The question is: Will you survive? And if you answer yes, what did you learn during this bleak period? Only a few years ago, most contractors can remember having all the work they wanted, possibly even turning away jobs or bidding them so high. Not to be cruel but making in good times is not tough. Similar to the realtor who thinks that he or she is great in a booming sellers market. The real trick is surviving in the buyers market. If they fail to adjust their tactics, attitude and business plan, they tend to go out of the business.

First rule is to survive, then learn from the tough times. When things turn around-and they will-you have to be better, stronger and take full advantage of the good times that will return. The opposite is also true. You should look back at the good times and see what mistakes you made in failing to prepare for the inevitable tough times, because they, like the good times, will return again. Welcome to the world of construction ups and downs.


One of the biggest mistakes I see in good times is that contractors get too particular and allow the competition some “in roads.” A real life example that I experienced was when a medium-sized plastering contractor was subcontractor to a large wall and ceiling contractor. The plastering contractor provided exterior stucco, EIFS and veneer plaster work.

The large wall and ceiling contractor called me looking for a plasterer that would do interior plaster on only one room. I was surprised and asked why their plastering contractor was not doing the job. I was told they were not interested in something so small. That to me was a huge mistake and I told the plastering contractor my feeling. He tried to explain that a small job like that would cost too much, be a hassle and was simply not worth the effort.

“He is your customer, your biggest customer,” I said. “Why invite someone else in?”

The large contractor found another small plastering firm to do the small job. Now that the small contractor was in the door, he took full advantage of the opportunity. Times eventually got slow and the large company began to look closer at this new plastering firm and a bond began to form.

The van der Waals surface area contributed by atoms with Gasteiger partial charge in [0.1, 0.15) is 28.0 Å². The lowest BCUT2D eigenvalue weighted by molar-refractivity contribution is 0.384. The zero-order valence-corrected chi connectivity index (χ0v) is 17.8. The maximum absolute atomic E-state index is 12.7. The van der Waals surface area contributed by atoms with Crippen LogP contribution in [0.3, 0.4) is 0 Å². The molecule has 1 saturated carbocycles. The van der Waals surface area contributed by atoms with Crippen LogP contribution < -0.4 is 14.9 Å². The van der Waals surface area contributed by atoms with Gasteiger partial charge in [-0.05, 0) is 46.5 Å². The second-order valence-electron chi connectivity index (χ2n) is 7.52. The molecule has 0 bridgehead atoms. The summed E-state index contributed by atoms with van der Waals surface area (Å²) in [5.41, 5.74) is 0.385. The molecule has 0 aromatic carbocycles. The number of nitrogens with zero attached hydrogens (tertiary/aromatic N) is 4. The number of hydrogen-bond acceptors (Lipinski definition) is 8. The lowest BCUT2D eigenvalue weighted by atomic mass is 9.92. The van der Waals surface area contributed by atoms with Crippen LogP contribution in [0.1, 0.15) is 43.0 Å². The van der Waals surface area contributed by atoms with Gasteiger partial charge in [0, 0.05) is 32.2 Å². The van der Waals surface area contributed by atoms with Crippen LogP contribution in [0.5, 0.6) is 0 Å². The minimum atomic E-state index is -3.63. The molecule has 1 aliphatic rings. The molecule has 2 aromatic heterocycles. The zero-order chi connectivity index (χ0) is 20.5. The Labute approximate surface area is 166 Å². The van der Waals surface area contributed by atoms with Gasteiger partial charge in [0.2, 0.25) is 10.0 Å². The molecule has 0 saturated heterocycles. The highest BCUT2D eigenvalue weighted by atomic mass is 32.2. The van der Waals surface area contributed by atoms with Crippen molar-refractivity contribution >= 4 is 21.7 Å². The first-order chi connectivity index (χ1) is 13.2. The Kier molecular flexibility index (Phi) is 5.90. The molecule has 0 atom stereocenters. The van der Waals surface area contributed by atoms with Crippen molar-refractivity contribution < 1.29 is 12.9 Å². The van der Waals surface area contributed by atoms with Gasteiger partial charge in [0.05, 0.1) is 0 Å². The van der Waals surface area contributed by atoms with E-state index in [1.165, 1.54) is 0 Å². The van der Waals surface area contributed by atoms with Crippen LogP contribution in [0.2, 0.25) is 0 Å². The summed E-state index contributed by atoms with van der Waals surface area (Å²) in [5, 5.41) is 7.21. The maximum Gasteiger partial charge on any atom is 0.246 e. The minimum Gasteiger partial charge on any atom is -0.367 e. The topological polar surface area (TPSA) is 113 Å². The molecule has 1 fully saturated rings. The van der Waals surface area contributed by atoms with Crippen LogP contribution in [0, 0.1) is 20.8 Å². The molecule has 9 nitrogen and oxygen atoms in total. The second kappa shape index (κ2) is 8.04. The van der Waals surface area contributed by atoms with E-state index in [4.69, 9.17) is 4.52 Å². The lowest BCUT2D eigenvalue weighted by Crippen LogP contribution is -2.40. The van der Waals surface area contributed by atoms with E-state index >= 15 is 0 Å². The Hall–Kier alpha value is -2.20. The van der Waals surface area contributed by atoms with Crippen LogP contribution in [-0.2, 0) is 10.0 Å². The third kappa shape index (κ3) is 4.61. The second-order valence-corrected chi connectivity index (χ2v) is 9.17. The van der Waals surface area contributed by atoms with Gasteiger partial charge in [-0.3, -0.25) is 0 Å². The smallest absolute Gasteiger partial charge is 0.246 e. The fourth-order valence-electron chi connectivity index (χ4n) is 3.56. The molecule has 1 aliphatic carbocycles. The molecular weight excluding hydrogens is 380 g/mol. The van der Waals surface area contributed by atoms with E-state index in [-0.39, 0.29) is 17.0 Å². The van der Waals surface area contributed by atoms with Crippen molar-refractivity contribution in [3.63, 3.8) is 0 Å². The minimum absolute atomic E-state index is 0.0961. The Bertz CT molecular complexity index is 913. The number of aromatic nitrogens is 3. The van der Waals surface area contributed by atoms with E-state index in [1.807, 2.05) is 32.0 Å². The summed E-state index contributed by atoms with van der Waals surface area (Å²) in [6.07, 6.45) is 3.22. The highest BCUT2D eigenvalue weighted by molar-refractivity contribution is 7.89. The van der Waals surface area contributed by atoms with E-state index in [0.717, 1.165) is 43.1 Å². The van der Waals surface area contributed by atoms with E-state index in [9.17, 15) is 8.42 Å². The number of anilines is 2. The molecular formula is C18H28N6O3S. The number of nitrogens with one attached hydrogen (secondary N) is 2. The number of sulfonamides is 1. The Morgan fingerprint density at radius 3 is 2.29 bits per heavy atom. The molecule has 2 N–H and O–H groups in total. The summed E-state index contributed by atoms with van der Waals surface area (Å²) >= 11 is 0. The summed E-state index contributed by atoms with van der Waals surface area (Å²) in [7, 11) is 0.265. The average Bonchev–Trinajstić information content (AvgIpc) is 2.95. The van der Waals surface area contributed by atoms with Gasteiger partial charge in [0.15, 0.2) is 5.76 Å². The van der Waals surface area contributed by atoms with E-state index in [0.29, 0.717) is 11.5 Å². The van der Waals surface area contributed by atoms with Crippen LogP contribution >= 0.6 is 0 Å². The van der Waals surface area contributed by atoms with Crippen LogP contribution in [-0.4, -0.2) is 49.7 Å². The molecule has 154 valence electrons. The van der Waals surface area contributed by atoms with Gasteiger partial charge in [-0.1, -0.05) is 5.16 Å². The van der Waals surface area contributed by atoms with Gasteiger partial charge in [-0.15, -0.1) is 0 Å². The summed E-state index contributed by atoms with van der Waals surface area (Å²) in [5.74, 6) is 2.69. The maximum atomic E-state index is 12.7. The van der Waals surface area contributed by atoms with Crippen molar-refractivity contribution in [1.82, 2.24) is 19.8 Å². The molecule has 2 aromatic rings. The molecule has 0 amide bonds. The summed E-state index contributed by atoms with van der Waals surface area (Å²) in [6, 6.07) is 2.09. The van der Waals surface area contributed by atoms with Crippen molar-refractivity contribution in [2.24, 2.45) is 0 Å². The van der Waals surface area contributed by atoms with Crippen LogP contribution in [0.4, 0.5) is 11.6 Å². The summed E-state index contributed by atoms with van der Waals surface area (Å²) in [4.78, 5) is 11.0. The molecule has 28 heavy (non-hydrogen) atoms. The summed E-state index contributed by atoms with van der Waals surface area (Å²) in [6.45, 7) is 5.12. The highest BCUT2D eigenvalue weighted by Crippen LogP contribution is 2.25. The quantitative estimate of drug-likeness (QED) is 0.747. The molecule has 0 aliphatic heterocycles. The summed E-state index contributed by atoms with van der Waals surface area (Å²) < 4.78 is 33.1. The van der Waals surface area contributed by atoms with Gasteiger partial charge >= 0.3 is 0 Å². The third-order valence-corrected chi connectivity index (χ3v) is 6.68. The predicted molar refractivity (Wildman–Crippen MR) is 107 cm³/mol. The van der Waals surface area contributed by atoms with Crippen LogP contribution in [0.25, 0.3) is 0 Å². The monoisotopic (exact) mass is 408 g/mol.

Make no mistake about it: we are in a people and service business. Yes, price is king and if you are cheap enough, you get the job. But how many of the super cheap contractors survive in tough times? You have to find quality customers that appreciate good service and quality. It is not easy but it’s worth it. When you have these customers, you have to take care of them and be the “go-to-guy.”


Another mistake made in bad times is not taking advantage of training out there; in particular the training for supervisors and management. Most of our projects are run by field guys that worked their way up the ranks and have no formal training in supervision. Today, this is critical to the survival of a company and if your competition is doing it, you will be in trouble when work picks back up. The opposite is also true: some larger companies have skilled managers that came from college with a degree in construction management but little-to-no field experience. They need some education, too. Rarely do you find a guy who is both but you can make them. Take sharp field guys who have ambition and send them to a Supervisory Training Program. The Finishing Contractors Association holds these classes regularly and the graduates become more inspired foremen and supervisors. The Carpenters Union also has supervisory programs that are intense and run by a blend of academics and field pros.

Money is tight, so a lot of companies are tightening their belts and do not want to spend those precious dollars on training. That is understandable. But when times are good, the excuse is, “We are too busy. I need them in the field producing.” You have to find and make time for this training. It will save you. The other option is to wonder why your competition keeps beating you and the customers are thrilled with their work and their great attitude.

Contracting is tough, very tough. I did it for years and when friends asked me why I did not gamble when in Las Vegas, I replied, “I am a contractor, I gamble every day.” While this sounds flippant, I was very serious. Like a gambler, when times were good, I was happy and fat; when times got bad, I was taking jobs to keep men busy and pay rent, scraping to make payroll and wondering how I would make it to the end of the year.


That small plastering contractor who took advantage of the opportunity is now is a medium-sized firm. The medium-sized firm who could not be bothered is out of business. W&C